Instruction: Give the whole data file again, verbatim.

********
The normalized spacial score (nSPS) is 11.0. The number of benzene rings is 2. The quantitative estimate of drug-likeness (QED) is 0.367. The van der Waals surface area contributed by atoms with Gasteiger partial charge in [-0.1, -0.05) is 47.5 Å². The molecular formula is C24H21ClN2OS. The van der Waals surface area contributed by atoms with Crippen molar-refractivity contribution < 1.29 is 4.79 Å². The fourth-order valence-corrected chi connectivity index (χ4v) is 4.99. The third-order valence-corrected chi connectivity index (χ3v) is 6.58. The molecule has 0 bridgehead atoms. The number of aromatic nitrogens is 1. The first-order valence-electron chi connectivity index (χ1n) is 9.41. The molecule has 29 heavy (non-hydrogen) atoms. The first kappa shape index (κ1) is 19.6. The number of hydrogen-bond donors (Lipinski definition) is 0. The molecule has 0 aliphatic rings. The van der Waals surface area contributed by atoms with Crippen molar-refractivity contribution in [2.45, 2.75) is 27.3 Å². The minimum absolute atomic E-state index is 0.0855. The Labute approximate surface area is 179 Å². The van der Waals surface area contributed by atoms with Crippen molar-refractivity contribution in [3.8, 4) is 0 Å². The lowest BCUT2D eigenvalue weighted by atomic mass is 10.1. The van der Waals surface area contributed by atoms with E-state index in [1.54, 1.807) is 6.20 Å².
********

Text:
The normalized spacial score (nSPS) is 11.0. The number of benzene rings is 2. The quantitative estimate of drug-likeness (QED) is 0.367. The van der Waals surface area contributed by atoms with Gasteiger partial charge in [-0.1, -0.05) is 47.5 Å². The molecular formula is C24H21ClN2OS. The van der Waals surface area contributed by atoms with Crippen molar-refractivity contribution < 1.29 is 4.79 Å². The fourth-order valence-corrected chi connectivity index (χ4v) is 4.99. The third-order valence-corrected chi connectivity index (χ3v) is 6.58. The molecule has 0 bridgehead atoms. The number of aromatic nitrogens is 1. The first-order valence-electron chi connectivity index (χ1n) is 9.41. The molecule has 29 heavy (non-hydrogen) atoms. The first kappa shape index (κ1) is 19.6. The number of hydrogen-bond donors (Lipinski definition) is 0. The molecule has 0 aliphatic rings. The van der Waals surface area contributed by atoms with Crippen molar-refractivity contribution in [2.45, 2.75) is 27.3 Å². The minimum absolute atomic E-state index is 0.0855. The Labute approximate surface area is 179 Å². The van der Waals surface area contributed by atoms with Crippen molar-refractivity contribution in [3.8, 4) is 0 Å². The lowest BCUT2D eigenvalue weighted by atomic mass is 10.1. The van der Waals surface area contributed by atoms with E-state index in [1.54, 1.807) is 6.20 Å².